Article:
November’s elections results are already clear – a landslide victory to junta-backed parties. A government will then be formed by acting and retired generals, providing the thinnest of civilian veneers to what will be a continuation of the military rule over Burma. U.S. State Department spokesperson PJ Crowley recently acknowledged to reporters that even though SPDC officials shed their uniforms in order to participate in the polls, “a dictator in civilian clothing is still a dictator.”
Step I – Position the Players
In 2008, only days after the country was hit by the devastating cyclone Nargis, the SPDC railroaded through a new constitution. The 2008 Constitution prohibits people serving prison sentences from taking part in politics. The later Political Parties Registration Law (No. 2/2010) specifically bars convicted persons from standing for election to Parliament, being appointed as a Minister, or being considered for the Presidency in Burma. This automatically blocks over two thousand political prisoners – including the noble laureate and NLD leader Daw Aung San Suu Kyi – from taking any part in these elections or future governments.
In March 2010, the SPDC published the Union Election Commission Law (No. 1/2010), establishing the election commission overseeing the upcoming polls. Chapter II, Article 4 outlines the selection criteria for the commission’s members, including the requirement that members be deemed by the SPDC as “eminent” and with “dignity and experience”. In practice, the election commission was appointed by the junta and filled with loyalists who unilaterally decided who would be able to run for election. Subsequent electoral laws and by-laws impose severe restrictions on political parties, leaving few to believe the elections will be free or fair.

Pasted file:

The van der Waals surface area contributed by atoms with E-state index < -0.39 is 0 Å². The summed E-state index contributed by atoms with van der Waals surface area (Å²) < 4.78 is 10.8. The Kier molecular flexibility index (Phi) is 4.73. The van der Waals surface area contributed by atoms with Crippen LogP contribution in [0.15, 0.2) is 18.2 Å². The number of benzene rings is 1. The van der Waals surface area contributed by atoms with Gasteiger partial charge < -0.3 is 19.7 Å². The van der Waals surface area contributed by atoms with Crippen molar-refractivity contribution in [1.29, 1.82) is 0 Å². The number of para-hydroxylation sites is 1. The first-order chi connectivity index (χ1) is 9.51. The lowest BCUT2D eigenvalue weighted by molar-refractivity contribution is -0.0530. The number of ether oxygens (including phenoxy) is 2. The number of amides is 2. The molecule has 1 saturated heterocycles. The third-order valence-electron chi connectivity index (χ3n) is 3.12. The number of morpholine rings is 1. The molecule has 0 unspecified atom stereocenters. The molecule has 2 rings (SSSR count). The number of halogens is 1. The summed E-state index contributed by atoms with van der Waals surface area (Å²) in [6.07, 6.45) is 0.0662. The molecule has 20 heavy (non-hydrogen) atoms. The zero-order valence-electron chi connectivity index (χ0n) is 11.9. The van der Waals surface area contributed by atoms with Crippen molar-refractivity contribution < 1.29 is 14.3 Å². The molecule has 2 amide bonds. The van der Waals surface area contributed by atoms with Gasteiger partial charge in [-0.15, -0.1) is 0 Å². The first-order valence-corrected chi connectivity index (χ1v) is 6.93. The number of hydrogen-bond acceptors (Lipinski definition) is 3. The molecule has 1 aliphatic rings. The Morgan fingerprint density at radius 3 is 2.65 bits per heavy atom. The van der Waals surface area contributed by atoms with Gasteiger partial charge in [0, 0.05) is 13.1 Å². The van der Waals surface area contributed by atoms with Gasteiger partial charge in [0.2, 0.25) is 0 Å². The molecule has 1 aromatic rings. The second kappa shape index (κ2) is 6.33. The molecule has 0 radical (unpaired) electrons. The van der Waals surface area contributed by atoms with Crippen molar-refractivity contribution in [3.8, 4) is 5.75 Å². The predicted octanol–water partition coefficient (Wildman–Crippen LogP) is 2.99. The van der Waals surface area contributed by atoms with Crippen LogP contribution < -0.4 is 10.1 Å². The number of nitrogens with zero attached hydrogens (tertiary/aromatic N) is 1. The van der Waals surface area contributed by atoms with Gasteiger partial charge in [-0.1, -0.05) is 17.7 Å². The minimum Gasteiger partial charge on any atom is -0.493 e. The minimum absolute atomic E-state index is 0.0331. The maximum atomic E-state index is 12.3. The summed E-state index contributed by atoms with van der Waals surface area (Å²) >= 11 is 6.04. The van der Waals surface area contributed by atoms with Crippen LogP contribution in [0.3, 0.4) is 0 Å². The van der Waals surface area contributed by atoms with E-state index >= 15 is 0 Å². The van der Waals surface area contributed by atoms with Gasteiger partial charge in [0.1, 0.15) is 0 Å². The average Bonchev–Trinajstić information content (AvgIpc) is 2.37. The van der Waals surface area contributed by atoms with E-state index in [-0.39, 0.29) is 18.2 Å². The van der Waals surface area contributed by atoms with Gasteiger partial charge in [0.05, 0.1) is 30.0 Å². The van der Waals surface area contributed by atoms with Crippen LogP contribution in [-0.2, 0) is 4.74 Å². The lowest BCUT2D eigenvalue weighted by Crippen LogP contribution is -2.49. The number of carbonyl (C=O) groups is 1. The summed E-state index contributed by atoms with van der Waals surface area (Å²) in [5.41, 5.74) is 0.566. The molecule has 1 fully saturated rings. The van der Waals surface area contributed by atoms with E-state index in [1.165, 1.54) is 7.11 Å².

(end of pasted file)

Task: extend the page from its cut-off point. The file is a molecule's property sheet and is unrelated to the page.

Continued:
In September, the SPDC Election Commission finalized the list of political parties eligible to participate in the November elections. The Election Commission excluded ten political parties while allowing thirty-seven others to contest the polls. Among the excluded parties were several representatives of ethnic minority groups. As a final affront, the SPDC Election Commission dissolved the National League for Democracy, the Pa-O National Organization, the Shan Nationalities League for Democracy, the Shan State Kokang Democratic Party, and the Wa National Development Party because they failed to re-register as political parties on time. In total the SPDC has banned from these elections political parties that represented more then 90% of the seats won during the 1990 election.